For those who thought that OA would upend the status quo in publishing, these data about who is winning Gold OA business and at what price must come as a disappointment. Will OA advocates continue to support Gold OA if Elsevier, Wiley, and Springer are the primary beneficiaries? The short-term wins by these large publishers may lead to long-term limitations in the model.
Tim Gowers, of “boycott Elsevier” fame, has arrived at the opinion that Gold OA is not part of the solution, writing recently:
. . . the pace of change is slow, and the alternative system that is most strongly promoted — open access articles paid for by article processing charges — is one that mathematicians tend to find unpalatable. (And not only mathematicians: they are extremely unpopular in the humanities.) I don’t want to rehearse the arguments for and against APCs in this post, except to say that there is no sign that they will help to bring down costs any time soon and no convincing market mechanism by which one might expect them to.
If Gowers is right, then Green OA, most of which can be achieved via embargoes, may become the alternative of choice. In response to Gowers’ recent essay, Stevan Harnad calls pre-Green Gold OA “Fool’s Gold.” The structural challenges with post-Green Gold OA are obvious — why pay for something that is already free? — and the challenges that immediate Green OA must overcome if it is to ever become dominant have been well-outlined by others here.
Institutions are likely to be decreasingly interested in supporting Gold OA in either case, as it diverts money from multiple endeavors, and as institutional repositories, and publishers’ tacit support of these for pre-print versions, continue without much problem. They are already balking at the additional expense it creates, demanding sweetheart deals that push the expense onto others. In the emerging reality of sufficient embargoes, the costs of subscriptions won’t be going away, meaning that Gold OA funding will be additive, not substitutive.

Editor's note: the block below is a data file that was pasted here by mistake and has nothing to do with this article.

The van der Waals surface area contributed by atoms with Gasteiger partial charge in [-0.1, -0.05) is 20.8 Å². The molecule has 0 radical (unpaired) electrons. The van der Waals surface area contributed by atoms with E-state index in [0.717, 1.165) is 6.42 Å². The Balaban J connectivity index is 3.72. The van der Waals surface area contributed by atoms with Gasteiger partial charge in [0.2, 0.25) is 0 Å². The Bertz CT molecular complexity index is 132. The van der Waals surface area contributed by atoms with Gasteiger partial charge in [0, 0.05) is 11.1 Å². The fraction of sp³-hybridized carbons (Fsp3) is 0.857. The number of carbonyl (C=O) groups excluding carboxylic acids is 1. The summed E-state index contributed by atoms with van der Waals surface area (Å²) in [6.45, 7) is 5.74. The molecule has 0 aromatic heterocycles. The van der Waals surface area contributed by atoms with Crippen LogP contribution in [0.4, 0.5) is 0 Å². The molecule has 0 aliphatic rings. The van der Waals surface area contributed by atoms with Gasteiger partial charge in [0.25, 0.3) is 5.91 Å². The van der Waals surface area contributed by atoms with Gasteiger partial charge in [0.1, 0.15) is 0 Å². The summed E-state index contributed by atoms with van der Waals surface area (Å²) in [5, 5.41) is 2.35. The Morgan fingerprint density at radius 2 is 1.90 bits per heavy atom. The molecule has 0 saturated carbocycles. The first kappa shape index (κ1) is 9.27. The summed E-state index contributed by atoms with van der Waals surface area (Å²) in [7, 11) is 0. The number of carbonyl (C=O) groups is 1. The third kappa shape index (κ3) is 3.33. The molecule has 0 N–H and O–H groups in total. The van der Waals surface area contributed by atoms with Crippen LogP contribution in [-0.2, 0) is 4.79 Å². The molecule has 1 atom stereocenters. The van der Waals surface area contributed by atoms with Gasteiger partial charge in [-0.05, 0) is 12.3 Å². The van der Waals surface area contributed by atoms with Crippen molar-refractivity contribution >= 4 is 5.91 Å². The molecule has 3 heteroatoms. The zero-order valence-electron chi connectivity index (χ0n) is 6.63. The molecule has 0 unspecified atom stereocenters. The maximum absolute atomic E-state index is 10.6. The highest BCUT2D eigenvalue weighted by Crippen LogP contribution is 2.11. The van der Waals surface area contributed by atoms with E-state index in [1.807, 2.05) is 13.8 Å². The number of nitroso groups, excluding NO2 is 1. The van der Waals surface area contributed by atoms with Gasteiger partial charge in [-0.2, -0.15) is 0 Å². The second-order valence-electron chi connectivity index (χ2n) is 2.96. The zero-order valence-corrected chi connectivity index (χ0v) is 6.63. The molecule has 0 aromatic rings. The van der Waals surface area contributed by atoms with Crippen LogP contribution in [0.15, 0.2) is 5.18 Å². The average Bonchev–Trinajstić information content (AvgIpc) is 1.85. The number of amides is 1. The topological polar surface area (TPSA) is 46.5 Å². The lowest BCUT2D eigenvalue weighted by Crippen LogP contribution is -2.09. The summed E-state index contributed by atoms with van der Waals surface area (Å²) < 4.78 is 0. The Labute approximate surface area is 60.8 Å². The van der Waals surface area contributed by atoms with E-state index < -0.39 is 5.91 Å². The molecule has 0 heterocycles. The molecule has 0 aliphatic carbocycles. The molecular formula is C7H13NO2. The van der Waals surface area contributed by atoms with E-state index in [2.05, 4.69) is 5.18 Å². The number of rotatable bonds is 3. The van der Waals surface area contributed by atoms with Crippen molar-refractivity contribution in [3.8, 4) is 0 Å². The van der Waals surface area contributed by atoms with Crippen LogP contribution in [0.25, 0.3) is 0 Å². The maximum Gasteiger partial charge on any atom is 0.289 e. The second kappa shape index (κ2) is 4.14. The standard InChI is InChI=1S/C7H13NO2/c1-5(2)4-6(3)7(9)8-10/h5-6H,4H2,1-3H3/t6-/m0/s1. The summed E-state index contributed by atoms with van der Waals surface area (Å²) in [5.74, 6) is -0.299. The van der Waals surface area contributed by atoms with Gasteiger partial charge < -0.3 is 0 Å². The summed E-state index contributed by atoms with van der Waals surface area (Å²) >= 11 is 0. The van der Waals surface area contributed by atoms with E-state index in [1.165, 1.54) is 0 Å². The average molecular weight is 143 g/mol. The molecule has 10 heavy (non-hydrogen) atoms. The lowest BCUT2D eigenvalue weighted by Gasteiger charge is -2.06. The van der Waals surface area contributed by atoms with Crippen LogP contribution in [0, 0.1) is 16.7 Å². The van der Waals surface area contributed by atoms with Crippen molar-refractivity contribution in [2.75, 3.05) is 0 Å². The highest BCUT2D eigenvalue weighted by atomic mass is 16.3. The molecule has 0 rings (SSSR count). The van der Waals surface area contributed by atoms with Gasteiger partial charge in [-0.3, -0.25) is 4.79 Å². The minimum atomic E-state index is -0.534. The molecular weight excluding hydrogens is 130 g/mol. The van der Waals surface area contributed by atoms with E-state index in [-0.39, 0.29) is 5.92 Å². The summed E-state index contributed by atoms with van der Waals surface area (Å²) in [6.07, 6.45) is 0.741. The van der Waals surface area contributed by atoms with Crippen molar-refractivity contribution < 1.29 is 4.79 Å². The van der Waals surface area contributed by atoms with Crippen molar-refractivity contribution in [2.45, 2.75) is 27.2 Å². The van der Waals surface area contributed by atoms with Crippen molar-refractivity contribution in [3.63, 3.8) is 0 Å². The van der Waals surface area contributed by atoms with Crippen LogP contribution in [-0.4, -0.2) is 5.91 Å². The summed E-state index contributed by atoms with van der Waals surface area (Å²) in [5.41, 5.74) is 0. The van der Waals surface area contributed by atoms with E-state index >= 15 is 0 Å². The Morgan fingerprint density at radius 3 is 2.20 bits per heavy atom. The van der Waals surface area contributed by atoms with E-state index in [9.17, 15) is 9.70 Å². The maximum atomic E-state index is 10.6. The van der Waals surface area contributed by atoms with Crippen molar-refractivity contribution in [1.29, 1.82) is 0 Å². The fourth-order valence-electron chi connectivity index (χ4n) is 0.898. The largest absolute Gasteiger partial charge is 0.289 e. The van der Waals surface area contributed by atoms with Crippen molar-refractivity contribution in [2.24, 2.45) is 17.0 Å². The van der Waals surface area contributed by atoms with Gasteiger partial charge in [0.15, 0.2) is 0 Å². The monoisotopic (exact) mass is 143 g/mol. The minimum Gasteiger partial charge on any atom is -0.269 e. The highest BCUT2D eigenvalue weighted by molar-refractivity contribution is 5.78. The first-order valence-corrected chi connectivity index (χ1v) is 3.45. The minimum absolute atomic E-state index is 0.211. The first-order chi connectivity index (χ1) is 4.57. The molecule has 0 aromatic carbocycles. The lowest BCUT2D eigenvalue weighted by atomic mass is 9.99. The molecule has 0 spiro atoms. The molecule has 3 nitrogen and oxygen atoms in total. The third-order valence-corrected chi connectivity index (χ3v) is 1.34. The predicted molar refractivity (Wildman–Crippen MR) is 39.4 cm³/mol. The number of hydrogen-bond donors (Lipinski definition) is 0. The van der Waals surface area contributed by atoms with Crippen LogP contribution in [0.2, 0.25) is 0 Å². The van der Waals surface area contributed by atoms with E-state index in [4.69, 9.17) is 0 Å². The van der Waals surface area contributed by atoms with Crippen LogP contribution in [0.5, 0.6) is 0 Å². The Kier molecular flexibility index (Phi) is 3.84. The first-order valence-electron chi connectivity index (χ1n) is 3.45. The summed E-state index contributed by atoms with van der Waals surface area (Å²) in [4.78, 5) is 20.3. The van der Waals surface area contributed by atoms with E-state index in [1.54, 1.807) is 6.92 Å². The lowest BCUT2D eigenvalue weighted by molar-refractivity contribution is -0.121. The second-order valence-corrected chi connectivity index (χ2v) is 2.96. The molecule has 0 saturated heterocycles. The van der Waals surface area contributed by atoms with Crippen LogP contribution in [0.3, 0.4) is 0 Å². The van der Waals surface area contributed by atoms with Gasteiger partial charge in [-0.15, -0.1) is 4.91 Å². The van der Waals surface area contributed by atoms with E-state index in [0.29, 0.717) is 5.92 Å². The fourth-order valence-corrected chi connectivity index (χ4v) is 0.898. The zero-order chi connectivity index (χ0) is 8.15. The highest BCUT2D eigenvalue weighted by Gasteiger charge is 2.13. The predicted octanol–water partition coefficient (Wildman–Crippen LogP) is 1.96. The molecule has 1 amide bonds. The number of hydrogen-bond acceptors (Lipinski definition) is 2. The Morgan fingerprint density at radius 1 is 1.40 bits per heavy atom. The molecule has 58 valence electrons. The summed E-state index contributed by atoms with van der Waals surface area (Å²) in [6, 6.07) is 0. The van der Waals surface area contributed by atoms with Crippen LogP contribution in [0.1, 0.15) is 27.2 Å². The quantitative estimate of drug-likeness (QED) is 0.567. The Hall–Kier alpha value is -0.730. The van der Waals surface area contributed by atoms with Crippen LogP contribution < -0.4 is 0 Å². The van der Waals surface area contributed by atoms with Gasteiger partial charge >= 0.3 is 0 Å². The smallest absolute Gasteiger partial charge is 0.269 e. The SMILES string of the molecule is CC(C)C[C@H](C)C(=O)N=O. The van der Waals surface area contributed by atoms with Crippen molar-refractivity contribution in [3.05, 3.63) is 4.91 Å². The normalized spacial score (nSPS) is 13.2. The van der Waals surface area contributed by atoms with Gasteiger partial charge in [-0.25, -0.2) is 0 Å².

Scientific researchers also continue to have more outputs than outlets. Because the market is so driven by escalating volumes, pricing pressures on the subscription market and costs for Gold OA outlets are, as well. The question will be whether it’s more economical for a funder or institution to buy subscriptions than it is to pay APCs. Data suggest subscriptions still provide the greatest bang for the buck.
Because of the increased intensity around “publish or perish” and many more players in science, there is still room for marginal growth in the Gold OA businesses, especially as new fields emerge. There are also cash flow benefits to publishers launching Gold OA journals, as cash arrives as work is done and isn’t delayed as in the subscription market.
But a big question still looms: If subscriptions with delayed Green OA provide a more palatable alternative for the supply side in publishing, what benefits can Gold OA publishers create to offset market preferences?
One approach is prestige. Journals with higher prestige in a market can carry submission, page, or color charges, making it clear that price is not the sole determining factor. But Gold OA has not created many prestige titles. Some of the original PLOS titles (PLOS Biology, PLOS Medicine) have achieved this status, but newer entrants are more akin to mega-journals or have a less glamorous brand presence. eLife is attempting to create a prestige title; it currently charges no APCs, but notes in its financials suggest that it is certainly considering the model.
Convenience can be a market factor, but can it prove a long-term differentiator exclusive to Gold OA journals? There is no inherent barrier to a subscription journal having rapid turnaround and publication times; in fact, many are quick and responsive already. If competing for papers is the name of the game, Gold OA may have no inherent advantage.
It’s difficult to know when a state of equilibrium is being achieved, but embargoed Green OA has all the hallmarks of a resting place for the OA movement. Nobody has to pay more for it. It satisfies the modest political calls for public access. It is a gain for the public, but does not come at a high price for taxpayers, the industry, or market participants.
Gold OA may continue to grow for a period of time as scraps of funding and various national governments or institutional administrations divert money to support it. But this is a finite pool, and one that will also see evaporation. It does not seem likely that it will lead to a flood of Gold OA support.
If I were asked as a publishing strategist about going “all in” on Gold OA, I’d advise caution. The mega-journal market seems nearly sewn up with PLOS ONE and a passel of imitators. Prestige OA titles are possible, but they seem to lose money. Mid-tier titles have some potential, but the consistent story here is that they need to be in a family of subscription journals in order to survive. Predatory journals are still a problem, and taint the reputation of Gold OA journals generally. Gold OA incentives are mixed at best. And embargoes with delayed Green OA seem both politically and economically safe, viable, and proven, while possessing few if any downsides currently.
Latency is also hard to judge. That is, what is the length of time between an inflection point and actual consequences? With Gold OA, it may take a few years, or it may come more quickly. Either way, I believe the future of Gold OA is at best unclear. Given limited budgets, mainstream hesitancy, and delayed Green OA embargoes, “world domination” doesn’t seem feasible at this time. “Occasional alternative” seems the more reasonable choice.